BALTIMORE (WJZ) — Behind a set of Braille writers at the Maryland School for the Blind sit 12-year-old Meredith Day and 15-year-old Sujan Dhakal. Both born blind, their talents are obvious for everyone to see.
Their reading and writing skills are of elite status, leading 50 qualifiers for the National Braille challenge this July. Don’t take their youth lightly. It’s championship or bust with an even deeper passion.
“There’s reading, writing, a little bit of math so it helps me learn and it’s fun too,” Day said, smiling behind her face mask.
“Politics, history, current events, past events, future events, whatever,” Dhakal added. “I like knowing things because I want to do something with it. I want to Not make the world a better place, but make a difference.”
Both have competed nationally more than once before. The event is usually held at the University of Southern California in Los Angeles. This year, It’s remote due to COVID-19.
Jackie Otwell is the Braille Challenge Coordinator.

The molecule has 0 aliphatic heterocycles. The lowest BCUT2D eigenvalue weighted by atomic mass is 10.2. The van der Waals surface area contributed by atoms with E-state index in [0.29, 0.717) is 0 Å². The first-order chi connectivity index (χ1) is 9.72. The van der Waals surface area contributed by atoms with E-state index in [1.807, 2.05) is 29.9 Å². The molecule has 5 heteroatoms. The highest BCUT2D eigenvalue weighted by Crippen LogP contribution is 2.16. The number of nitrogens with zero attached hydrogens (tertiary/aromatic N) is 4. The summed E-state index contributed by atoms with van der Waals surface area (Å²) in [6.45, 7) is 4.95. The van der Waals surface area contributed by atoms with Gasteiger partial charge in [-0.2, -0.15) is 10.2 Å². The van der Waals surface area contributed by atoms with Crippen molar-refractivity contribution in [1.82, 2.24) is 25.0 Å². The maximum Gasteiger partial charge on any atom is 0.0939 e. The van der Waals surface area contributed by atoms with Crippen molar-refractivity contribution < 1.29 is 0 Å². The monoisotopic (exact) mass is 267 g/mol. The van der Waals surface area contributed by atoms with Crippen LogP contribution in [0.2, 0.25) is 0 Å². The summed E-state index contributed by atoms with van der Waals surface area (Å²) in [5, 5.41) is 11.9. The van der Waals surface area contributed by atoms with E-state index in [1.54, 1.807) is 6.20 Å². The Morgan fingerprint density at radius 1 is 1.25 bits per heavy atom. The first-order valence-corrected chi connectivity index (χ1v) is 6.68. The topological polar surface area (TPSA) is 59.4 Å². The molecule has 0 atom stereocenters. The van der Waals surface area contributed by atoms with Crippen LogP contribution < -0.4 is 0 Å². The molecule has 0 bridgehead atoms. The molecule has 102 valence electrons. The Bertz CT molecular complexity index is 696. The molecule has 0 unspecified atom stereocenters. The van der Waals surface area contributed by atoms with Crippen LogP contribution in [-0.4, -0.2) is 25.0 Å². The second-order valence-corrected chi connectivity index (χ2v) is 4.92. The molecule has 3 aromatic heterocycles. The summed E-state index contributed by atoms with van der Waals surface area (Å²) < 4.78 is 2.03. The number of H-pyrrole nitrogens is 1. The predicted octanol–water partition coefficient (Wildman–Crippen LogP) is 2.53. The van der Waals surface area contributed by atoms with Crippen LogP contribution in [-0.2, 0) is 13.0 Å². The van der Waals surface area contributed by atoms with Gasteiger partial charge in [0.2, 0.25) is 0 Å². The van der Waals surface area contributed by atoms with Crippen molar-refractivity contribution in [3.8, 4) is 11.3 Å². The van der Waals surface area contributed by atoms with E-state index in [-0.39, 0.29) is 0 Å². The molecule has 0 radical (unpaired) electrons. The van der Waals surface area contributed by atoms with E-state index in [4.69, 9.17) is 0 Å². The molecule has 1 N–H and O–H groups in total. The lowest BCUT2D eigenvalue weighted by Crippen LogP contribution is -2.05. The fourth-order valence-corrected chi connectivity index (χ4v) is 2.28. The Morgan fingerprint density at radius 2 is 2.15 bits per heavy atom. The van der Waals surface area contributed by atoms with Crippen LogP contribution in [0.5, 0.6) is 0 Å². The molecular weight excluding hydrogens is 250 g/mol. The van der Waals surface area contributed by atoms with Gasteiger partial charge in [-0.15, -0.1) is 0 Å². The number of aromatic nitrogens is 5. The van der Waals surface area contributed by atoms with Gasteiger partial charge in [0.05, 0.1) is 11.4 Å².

“The families can have the test proctored by a certified teacher at a location appropriate, and then those results after they take the test, will be sent to the Braille Institute for scoring,” Otwell says acknowledging the Braille artwork behind her in the hallway. “These two are really special.”
It’s business as usual for these two. In fact, It’s just another challenge besides dealing with the already obvious.
And then there’s a lesson we can all learn from a 10th grader.
“A lot of people just grow up believing that if something is disabled or if something isn’t working, it automatically makes you inferior or different and I hate that,” Dhakal said. “I want to be treated like everybody else.”
Sujan wants to major in IT in college. He also writes fan fiction in his spare time. Meredith Is thinking of majoring in Literature or mythology.